Sony today announced their new v1.11 firmware for the FS5 that specifically addresses the tearing and macro blocking issues we reported on in detail here on Newsshooter. Paul Antico of Need Creative Podcast originally brought it to our attention and we subsequently confirmed the issues with our own tests.
The unsightly edge ripping was obvious on lines of contrast at higher gain settings when moving the camera. It could also be triggered when changing the camera’s exposure settings while recording and was apparent while recording both internally and externally via HDMI. It was mostly seen during UHD recording.
The macro blocking phenomenon was obvious during internal recording to SD card. It was most apparent on areas of near-continuous tone and especially skies. The usual granular appearance was replaced by smudged patches of tone. Though it was more obvious in S-Log than standard gammas it was actually present in all.
Earlier this week I was briefed by a team of Sony engineers from Japan who explained to me how they confirmed the issues and worked to address them.
The engineers identified that the macro blocking issues could be fixed by better optimising the codec. After adjusting the compression parameters the results appear much improved. The enlargement in the example from Sony below shows the old and new versions of the firmware side-by-side. I was able to observe the results of the actual images on screen myself and the new firmware did appear much better.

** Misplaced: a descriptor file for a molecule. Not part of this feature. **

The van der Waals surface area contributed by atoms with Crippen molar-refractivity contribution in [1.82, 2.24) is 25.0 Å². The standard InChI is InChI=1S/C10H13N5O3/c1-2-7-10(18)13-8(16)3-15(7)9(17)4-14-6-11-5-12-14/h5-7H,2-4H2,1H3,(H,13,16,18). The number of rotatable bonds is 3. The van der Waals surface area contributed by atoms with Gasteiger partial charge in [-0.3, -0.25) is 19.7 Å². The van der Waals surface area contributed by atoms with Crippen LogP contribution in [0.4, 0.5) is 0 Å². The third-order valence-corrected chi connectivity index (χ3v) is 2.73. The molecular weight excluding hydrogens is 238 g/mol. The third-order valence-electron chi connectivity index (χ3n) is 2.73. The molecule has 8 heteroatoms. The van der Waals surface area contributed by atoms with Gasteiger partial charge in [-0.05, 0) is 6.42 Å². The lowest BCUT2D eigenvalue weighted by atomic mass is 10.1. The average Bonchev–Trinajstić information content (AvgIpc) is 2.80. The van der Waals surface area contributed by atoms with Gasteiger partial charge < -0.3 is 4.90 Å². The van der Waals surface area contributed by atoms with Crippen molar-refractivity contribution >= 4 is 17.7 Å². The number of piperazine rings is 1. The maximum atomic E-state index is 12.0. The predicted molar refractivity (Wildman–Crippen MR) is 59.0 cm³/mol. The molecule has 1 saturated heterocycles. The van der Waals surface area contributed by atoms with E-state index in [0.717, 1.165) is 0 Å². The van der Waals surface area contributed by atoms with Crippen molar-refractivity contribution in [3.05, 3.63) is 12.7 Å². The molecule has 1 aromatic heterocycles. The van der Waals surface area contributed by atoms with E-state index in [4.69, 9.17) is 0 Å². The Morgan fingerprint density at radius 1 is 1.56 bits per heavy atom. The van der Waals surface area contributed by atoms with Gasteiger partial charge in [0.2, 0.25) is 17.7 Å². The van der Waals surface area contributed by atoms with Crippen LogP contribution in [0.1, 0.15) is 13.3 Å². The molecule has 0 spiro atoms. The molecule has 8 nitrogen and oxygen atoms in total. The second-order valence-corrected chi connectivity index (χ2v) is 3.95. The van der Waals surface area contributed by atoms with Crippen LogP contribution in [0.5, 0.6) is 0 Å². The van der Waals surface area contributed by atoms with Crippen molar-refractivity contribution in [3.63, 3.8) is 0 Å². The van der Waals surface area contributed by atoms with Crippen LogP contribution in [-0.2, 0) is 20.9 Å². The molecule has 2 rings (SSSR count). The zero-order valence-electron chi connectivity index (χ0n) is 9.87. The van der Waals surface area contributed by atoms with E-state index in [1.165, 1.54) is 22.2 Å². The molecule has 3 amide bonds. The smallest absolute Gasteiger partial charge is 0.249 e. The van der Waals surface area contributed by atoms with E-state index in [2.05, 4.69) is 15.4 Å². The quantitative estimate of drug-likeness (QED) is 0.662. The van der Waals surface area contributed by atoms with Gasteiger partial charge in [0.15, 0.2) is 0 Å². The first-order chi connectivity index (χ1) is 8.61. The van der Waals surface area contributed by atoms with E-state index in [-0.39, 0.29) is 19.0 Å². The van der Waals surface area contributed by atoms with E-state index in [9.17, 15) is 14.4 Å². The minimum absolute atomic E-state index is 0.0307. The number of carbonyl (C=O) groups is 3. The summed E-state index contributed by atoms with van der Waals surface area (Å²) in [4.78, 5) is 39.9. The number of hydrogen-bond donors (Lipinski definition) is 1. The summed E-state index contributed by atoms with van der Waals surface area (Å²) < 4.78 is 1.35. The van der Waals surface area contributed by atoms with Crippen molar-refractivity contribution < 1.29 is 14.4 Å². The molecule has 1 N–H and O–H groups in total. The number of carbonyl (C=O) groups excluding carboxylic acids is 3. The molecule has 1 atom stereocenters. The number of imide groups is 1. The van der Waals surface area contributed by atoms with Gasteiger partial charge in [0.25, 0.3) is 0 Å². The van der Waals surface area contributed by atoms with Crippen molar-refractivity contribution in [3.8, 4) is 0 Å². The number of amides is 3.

The edge ripping issue was caused by the noise reduction parameters which Sony had previously set within the camera. These NR settings on the FS5 are automatic and aren’t user customisable. They are applied in the camera prior to the image being sent to the memory cards or external HDMI port.
To resolve the issue they have changed these NR parameters. The engineers explained that the FS5 has two types of noise reduction: a two-dimensional one that works on individual frames, and a three-dimensional noise reduction algorithm that works across several images. I was told that the phenomenon is a side effect of the three-dimensional noise reduction. To fix this the Sony team re-balanced the noise reduction parameters.
I was able to test the tearing with the old and new versions of the firmware side by side. From my limited results so far they seem to have fixed the issue. Obviously, more scientific testing will be necessary, but from what I saw, most users will be happy.
As a side note, I did bring up the audio monitoring channel assignment requests that several users have mentioned here on the blog. Hopefully Sony will listen to those too.
It’s great to see Sony addressing the concerns of users and publicly acknowledging when there’s room for improvement in their products. The fixes are very welcome indeed and I am grateful to Sony for being so transparent about their findings and solutions.
The new firmware should be available in the next day or so from the Sony website.
Update: Firmware v1.1 is now available to download here.